Tuesday, April 7, 2015

Help Ease the Crunch on the Cavity Nesters

Last weekend I noticed a Carolina chickadee gathering nesting material and then heading towards my bluebird box. A bit later I checked the interior of the box expecting to see the tell-tale signs of a chickadee nest; a thick mossy base with a cup lined with animal hair. Instead I found the box stuffed with pine needles, the sure sign that an Eastern bluebird had gotten there first. A few days later I checked the box after dark and saw a chickadee sitting atop the pine needles. So I’m assuming the Carolina chickadees won out over the Eastern bluebirds.
This illustrates that despite the proliferation of folks who now feed and attract birds to their yards, there is still a shortage of suitable nesting sites for cavity-nesting birds in urban areas. There are primary cavity nesters, those species like the woodpeckers that make their own cavities; and the secondary cavity nesters that move in after the woodpeckers have moved on. These secondary nesters can’t excavate their own home so they are dependent on the woodpeckers and folks who erect bird boxes for their nesting sites.
If every tree that dies or develops hollow cavities was allowed to stay standing there would be more natural sites. Understandably, in urban areas the dead trees are often quickly removed.
In an residential neighborhood there are about ten native species that might use a nest box if provided. Carolina chickadees, tufted titmouse, brown-headed nuthatch, house wren, Carolina wren, great-crested flycatcher, Eastern bluebird, barred owl, and Eastern screech-owl all could potentially use an appropriate box. In more rural settings, American kestrels, barn owls, tree swallows, wood ducks, and purple martins could use appropriate housing if provided.
I encourage you to provide a nest box in your yard to help alleviate the cavity shortage. It is not too late to put one up even though nesting has started for some species. Many of them have multiple nestings in a year. Make sure to pick a species that you want to attract so you can provide the entrance hole specifications for that species.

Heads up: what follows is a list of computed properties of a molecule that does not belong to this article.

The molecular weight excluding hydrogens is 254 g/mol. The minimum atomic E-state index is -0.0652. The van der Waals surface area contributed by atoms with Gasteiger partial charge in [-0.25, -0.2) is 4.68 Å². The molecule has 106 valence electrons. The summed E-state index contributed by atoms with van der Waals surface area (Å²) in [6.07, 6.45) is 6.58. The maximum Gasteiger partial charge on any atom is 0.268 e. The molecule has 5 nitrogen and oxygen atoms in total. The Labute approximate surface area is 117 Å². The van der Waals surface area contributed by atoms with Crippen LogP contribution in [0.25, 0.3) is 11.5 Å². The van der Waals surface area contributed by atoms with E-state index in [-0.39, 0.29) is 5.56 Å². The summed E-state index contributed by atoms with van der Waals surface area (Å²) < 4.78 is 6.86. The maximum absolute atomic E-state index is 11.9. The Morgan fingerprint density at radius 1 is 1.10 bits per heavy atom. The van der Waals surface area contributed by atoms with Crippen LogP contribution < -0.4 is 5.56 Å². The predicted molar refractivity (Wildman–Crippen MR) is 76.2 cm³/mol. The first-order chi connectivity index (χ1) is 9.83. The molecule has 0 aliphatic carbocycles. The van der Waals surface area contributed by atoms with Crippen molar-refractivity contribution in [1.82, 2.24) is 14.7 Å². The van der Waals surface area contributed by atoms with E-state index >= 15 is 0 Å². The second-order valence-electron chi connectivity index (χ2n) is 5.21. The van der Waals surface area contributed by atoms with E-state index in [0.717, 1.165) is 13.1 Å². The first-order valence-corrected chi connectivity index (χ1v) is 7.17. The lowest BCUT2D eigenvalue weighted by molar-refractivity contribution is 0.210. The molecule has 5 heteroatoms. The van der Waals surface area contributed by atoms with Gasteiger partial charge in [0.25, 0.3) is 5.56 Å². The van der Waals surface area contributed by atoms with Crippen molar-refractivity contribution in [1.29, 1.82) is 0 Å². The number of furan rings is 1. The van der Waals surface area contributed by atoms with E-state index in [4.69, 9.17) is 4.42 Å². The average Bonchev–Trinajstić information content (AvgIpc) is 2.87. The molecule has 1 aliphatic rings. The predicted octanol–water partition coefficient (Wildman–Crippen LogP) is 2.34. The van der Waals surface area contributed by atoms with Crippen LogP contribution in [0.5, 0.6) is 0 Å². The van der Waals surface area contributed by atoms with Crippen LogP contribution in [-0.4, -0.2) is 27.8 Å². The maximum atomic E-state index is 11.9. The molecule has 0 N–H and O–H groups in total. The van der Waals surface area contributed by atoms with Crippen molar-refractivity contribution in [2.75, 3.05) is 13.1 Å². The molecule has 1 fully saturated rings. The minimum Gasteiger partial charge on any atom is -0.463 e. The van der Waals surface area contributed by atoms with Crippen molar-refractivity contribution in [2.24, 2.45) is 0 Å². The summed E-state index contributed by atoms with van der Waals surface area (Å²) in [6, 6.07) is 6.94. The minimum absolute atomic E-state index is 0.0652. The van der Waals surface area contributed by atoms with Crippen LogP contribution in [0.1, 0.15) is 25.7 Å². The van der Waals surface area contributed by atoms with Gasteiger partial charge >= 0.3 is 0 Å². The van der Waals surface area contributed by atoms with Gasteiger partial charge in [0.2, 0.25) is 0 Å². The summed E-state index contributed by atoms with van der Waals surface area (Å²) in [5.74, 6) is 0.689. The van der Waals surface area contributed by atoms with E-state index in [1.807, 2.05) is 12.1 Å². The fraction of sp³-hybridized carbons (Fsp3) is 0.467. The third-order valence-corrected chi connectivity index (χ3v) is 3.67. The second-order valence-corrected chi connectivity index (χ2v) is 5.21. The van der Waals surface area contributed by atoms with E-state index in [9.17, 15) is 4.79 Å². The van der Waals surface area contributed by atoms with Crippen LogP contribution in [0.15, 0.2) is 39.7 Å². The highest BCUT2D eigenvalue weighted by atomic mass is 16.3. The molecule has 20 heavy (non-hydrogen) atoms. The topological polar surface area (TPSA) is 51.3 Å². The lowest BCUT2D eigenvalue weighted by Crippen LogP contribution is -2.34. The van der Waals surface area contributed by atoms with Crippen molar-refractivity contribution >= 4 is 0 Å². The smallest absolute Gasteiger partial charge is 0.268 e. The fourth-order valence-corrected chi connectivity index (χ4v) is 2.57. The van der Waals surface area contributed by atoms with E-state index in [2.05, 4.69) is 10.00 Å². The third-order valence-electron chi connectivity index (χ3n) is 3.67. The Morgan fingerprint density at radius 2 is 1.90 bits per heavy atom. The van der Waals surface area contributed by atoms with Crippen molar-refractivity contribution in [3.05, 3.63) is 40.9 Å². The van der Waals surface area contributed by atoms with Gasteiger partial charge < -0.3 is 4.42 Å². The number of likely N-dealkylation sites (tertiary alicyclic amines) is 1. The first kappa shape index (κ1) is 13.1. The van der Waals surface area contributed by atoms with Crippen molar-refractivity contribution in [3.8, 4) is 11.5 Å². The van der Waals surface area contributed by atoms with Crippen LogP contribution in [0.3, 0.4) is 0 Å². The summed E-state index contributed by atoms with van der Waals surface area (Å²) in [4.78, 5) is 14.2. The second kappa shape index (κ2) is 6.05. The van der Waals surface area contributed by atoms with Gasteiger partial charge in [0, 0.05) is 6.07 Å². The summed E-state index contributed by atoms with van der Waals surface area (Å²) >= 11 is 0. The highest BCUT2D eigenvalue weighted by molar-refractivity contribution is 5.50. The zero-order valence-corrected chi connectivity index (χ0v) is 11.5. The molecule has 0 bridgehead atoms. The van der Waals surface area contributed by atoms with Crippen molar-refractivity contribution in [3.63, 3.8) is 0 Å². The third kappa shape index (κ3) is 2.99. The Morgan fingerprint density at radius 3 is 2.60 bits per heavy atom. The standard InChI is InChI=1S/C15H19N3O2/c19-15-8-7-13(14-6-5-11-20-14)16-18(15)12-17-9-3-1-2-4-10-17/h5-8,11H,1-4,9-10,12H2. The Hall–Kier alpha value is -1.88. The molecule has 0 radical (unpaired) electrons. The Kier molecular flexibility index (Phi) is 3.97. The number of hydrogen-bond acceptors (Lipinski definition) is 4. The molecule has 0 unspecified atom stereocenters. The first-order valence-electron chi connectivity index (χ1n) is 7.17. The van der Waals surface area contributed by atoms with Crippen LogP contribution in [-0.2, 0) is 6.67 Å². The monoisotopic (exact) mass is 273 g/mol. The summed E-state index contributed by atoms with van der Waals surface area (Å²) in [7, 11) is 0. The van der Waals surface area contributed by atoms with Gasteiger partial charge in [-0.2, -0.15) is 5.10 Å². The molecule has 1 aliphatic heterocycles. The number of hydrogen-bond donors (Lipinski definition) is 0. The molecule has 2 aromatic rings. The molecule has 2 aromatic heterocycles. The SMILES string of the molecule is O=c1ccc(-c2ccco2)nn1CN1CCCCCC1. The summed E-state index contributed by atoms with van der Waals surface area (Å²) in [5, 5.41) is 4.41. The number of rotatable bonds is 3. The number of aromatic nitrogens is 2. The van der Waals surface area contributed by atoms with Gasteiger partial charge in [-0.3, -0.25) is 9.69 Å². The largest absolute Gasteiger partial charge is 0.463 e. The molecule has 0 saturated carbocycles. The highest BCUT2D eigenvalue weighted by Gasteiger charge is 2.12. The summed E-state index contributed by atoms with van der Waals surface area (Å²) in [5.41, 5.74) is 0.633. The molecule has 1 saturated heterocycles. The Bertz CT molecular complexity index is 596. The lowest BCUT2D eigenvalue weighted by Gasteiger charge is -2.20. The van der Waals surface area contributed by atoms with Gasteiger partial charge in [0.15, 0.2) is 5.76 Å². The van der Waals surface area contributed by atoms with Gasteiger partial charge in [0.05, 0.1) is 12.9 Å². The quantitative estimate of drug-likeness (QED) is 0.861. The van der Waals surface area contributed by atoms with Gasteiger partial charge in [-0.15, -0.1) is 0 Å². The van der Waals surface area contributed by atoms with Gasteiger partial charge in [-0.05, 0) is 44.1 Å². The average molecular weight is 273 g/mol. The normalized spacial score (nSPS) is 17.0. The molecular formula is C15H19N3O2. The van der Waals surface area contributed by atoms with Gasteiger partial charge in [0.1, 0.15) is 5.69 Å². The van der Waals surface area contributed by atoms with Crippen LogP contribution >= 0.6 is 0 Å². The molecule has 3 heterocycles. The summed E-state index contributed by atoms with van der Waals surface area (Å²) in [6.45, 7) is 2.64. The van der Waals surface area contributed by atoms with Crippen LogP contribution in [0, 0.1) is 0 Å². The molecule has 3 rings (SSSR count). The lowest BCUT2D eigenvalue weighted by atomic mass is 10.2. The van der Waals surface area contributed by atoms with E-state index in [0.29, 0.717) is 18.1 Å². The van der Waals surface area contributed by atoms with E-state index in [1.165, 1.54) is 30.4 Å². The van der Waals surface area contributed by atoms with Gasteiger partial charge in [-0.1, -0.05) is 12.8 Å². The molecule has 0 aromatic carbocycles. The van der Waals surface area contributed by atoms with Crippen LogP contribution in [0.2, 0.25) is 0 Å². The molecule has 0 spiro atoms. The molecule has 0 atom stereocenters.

If you enjoy watching wildlife, an active nest box will provide great opportunities to observe nest building, feeding of young, fledging of young, and post-fledging activity.  

Below are a few species that might use a bird box:

Lets start with the easiest to attract. Eastern bluebirds often will check out a box within minutes after erecting it. 
Eastern Bluebird by John Ennis

Carolina chickadees vie with Eastern bluebirds for the choicest sites. Provide a custom bluebird box and a custom chickadee box to accommodate both.
Carolina Chickadee by Phil Fowler

Tufted titmice, cousins to the Carolina chickadees, readily accept a bird box too.
Tufted Titmouse by John Ennis

Brown-headed nuthatches need some help. This southeastern specialty doesn't compete well with other species for nest sites. Providing a custom built nuthatch box will help out this declining species.

Brown-headed Nuthatch by Jeff Lewis

Tree swallows are increasing in Mecklenburg County. You will need open country and acreage for them
Tree Swallow by Jeff Lewis

Great crested flycatchers are large birds and need a larger box. But they will readily use a custom box built to their specifications. they are present in the treetops in most neighborhoods.
Great Crested Flycatcher by Phil Fowler

The prothonotary warbler uses low swamps as a habitat. they also are the only eastern warbler that utilizes bird boxes. Forget it if you aren't near some swampy lowlands, but if you back up to Four-Mile Creek Greenway, Lower McAlpine Greenway, or McMullen Creek Greenway you might get lucky.
Prothonotary Warbler by John Ennis
Songbirds are not the only bird group to use nest boxes. Eastern screech-owls readily take them but you will be lucky to get them. Woodlots made up of hardwoods might harbor a pair of screech-owls.
Eastern Screech-owl by John Ennis
Even large owls will take a box if it is large enough. This barred owl chick was in a cavity in Latta Park in Charlotte. There is an owl box there that has been used most years, but last year the owls used a natural cavity. 
Barred Owl Chick by Lee Weber